By Paula Walter
It was once again competition time for the Johnson County robotics teams. Twenty-five teams from across the state of Tennessee participated in the VEX competition this past Saturday. This year, the competition was held on home turf at Johnson County Middle School.
After opening ceremonies with Tennessee State Representative, Timothy Hill, the competition was underway. VEX competitions have become the largest and the fastest growing competitive robotics program for students across the world, from elementary school to college students. There are over 20,000 teams who come from 45 countries worldwide that participate in more than 1,500 competitions.
Teams of students design and build robots that play against each other in an engineering challenge. Students on robotics team develop lifelong skills that include, among others, teamwork, leadership and communications. Competitions are held year round and are open on local, state and national levels.
The competitions are held on a 12’ by 12’ square field. There are two teams, a red and a blue team, who face off in matches against each other. The competition consists of a 15-second autonomous period where the robots are programmed to participate in the match without human interaction, and then one minutes and 45 seconds driver controlled play. The students program, design and build the robots.
There are 80 cones in the competition field. Winners are determined by the team whose robots stack the most cones on goals, have the highest stacks of cones and also the highest number of parking robots. The object is to earn the highest score.
Not only do teams have to win with the number of points per match, but the students must explain the process for designing, building and programming their robots. In addition, they are responsible for writing the code to run the programs. The students keep an extremely detailed notebook full of pictures, drawings and intricate descriptions of the process they followed for the judges to examine during the competition.
Johnson County has four VEX robotic teams, two from the middle school and two from the high school. The teams are made up of a minimum of three students who each have different duties they are responsible for. Middle school students and high school students compete together. They meet after school in an after school program held in Susan Quave’s classroom in Johnson County Middle School. It’s not uncommon to find students sitting down and writing code in one classroom, and others cheering for their robots in a match off in the classroom next door.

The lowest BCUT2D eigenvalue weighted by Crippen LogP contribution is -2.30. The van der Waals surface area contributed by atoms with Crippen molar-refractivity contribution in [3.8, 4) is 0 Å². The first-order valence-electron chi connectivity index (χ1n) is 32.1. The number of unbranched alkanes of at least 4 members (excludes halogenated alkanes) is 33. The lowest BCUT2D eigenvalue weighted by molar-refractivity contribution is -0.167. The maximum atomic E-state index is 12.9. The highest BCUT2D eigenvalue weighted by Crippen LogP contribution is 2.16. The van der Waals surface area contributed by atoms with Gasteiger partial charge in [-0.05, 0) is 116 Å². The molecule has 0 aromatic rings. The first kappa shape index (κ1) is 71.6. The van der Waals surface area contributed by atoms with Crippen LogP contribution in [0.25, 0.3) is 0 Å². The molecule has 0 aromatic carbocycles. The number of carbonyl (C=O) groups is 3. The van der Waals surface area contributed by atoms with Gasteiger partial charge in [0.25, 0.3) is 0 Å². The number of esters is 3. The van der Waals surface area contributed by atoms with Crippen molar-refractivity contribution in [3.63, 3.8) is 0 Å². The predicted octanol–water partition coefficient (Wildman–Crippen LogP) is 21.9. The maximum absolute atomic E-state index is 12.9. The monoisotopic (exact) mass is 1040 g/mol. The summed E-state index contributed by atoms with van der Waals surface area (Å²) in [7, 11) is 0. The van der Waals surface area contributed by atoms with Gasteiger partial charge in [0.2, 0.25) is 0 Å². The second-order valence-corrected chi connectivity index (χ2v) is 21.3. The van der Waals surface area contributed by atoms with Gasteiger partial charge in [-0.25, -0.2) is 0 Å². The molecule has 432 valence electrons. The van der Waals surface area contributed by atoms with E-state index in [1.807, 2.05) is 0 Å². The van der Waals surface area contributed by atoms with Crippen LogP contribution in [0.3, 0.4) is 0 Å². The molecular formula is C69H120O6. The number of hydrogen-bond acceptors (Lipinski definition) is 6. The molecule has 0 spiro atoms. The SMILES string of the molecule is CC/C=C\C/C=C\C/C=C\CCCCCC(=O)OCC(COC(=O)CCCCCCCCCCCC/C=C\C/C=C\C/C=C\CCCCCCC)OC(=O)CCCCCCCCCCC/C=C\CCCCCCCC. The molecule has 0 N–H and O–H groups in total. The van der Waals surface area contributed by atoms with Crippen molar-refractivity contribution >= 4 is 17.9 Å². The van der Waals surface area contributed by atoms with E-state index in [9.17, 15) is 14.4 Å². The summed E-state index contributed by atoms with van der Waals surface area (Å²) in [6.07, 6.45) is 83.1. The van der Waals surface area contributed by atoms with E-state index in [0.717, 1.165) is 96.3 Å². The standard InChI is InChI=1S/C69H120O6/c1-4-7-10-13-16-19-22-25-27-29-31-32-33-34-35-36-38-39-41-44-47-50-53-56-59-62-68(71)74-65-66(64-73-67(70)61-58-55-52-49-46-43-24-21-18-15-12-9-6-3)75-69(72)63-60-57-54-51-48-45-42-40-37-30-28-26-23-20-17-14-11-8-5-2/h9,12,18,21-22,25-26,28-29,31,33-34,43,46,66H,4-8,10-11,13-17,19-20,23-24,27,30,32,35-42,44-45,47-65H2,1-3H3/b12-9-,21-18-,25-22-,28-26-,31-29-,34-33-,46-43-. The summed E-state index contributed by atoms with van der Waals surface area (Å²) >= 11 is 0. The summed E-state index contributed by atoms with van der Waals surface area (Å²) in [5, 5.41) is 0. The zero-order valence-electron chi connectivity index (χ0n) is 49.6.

“There are several state qualifying awards that are given out at a tournament,” said Quave.” “The high school team that includes Dalton Sluder, Lauren Paterson, Jackson Mays and Ryan Bilodeau won the prestigious high school excellence award.” According to Quave, the high school team that includes Emily Irizarry, Jonathan Wilcox, Alex Jennings competed in the semifinals.
“Our middle school team 3075A was on the alliance (three teams) that won as tournament champions,” said Quave. “This team also was won the middle school design awards.” Johnson County Middle School team A includes Jackie Jenson, Brandon Sutherland and Dillon Long.
Johnson County Middle School team 3075B includes Wyatt, also known as “Big W” Decker, Damon Thompson and Mcgreger Barnhill, who is the team captain and writes the notebook for Big W’s team. This team also competed in the semifinals. “I got interested when I was in Doe Elementary,” said Decker. “One of my teachers suggested it and I got interested. I’ve started thinking about my future and how good this would look in a resume. I have to keep my grades up as well. I am the main driver and programmer for the team.“ According to Thompson, who is on the same team as Decker, he just started working on the robotic team at the beginning of the school year. “I mostly build and fix. I am the main builder,” said Thompson.
There will be several more tournaments scheduled before the state tournament in March of 2018.
“The teams will compete in January again to seal their spot at the State Championship, which is held March 2-3 in Nashville,” Quave added. The coaches for the Johnson County Robotics high school are Kasi Dishman, Rebecca Byers and Craig Sluder. The middle school coaches are Susan Quave, Dave Quave, Mr. Sentell and Dr. Brenda Eggers.
An endeavor of this size cannot be possible without the assistance of the community and Johnson County Middle School. Quave would like to thank those who have donated generously to the program.